Canada takes on Russia in the final of the world junior hockey championships taking place in Buffalo New York, United States. The Canadians suffered a shootout loss to Sweden which forced Team Canada to play a quarterfinal game against the Swiss team. Perhaps that extra game gave the Canadians a chance to fine tune their game and prepare for the Americans.
The semi-final game against the Americans saw a delirious crowd at HSBC arena that was mostly made of Canadians. Even though the Americans were the home team they were booed when they hit the ice by the Canadian fans. The 2010 final saw the Americans beat Canada on their home ice in overtime to win their 2nd ever world junior championship. The Canadians got redemption and completely ran over the Americans with a final score of 4-1 but the Canadians dominated the game. If it wasn't for Jack Campbell the score could have easily been 8-1 for Canada. The Canadian goaltender Mark Visentin was the player of the game as his puck handling skills helped the Canadians counter attack which on the first goal of the game Visetin was the player that kick started the first goal.
In the other semi-final game Team Russia fell behind to team Sweden 3-2 with 2 minutes left to play. With 1 minute left in the game the Russians tied it to send the game to overtime and with no result there, the game went to a shootout. In the shootout Golubev was the only goal scorer as the Russians upset a strong team Sweden that was well rested and the Swedish players looked absolutely heart broken on the ice while the Russians celebrated their 2nd come from behind victory in as many days. The Swedish goaltender was upset after the game about the referees yelling icing on a play where the whistle never blew and this caused the Swedish defence to let the Russians score without any challenge. This controversial goal means Sweden will play the Americans for the bronze medal while Team Canada players in their 10th gold medal game in a row and looks to recapture the gold they lost last year to the Americans. At least they have the satisfaction of dumping the favourites from the tournament.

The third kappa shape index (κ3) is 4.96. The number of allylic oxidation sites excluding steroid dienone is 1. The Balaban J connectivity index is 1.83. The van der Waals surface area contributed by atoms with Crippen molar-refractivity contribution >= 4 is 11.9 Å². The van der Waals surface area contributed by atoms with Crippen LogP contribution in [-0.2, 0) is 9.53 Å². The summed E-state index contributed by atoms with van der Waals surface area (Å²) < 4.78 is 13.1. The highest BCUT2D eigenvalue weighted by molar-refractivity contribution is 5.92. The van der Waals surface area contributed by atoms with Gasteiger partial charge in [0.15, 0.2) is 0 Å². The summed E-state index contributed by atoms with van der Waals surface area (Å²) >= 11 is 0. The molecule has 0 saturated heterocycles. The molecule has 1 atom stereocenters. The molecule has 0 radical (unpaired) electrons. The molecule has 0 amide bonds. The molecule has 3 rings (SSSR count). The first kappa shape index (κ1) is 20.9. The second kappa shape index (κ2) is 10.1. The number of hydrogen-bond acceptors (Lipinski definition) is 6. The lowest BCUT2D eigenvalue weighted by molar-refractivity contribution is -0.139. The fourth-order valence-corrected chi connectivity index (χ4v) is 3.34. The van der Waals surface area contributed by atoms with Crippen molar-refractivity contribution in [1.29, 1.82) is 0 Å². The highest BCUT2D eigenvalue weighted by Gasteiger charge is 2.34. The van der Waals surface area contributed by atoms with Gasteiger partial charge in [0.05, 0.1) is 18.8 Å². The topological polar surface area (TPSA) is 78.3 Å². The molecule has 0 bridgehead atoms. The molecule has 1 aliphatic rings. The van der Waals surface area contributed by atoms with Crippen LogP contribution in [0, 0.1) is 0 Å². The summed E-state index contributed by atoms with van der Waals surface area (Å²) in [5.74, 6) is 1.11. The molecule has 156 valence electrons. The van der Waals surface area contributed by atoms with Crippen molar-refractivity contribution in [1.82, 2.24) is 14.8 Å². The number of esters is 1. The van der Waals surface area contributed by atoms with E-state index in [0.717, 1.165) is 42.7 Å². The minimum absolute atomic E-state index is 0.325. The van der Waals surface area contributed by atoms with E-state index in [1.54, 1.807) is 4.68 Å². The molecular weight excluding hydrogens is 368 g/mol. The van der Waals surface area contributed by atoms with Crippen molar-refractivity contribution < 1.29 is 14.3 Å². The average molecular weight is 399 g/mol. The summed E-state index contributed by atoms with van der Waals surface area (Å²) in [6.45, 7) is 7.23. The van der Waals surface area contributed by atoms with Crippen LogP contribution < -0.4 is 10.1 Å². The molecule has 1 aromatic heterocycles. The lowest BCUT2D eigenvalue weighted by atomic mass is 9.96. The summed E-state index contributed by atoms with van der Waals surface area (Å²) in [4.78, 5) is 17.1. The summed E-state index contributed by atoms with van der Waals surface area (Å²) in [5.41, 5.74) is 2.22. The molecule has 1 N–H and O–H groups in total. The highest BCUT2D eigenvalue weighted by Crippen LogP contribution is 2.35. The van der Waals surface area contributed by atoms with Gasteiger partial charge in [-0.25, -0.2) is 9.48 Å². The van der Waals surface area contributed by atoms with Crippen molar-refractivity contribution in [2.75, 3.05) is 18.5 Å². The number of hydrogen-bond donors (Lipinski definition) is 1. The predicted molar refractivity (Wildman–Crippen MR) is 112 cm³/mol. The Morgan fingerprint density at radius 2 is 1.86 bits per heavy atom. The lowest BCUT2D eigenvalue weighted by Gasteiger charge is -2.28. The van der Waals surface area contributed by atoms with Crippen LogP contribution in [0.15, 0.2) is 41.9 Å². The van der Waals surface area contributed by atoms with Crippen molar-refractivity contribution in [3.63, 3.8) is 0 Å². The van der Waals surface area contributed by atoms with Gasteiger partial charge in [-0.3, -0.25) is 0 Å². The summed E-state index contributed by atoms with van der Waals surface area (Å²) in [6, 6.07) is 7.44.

Overall both the Russians and Canadians had to player 2 games in 2 days and perhaps that might have been the difference as the lack of rest meant both teams had to play not only desperate but they were both absolutely focused on winning.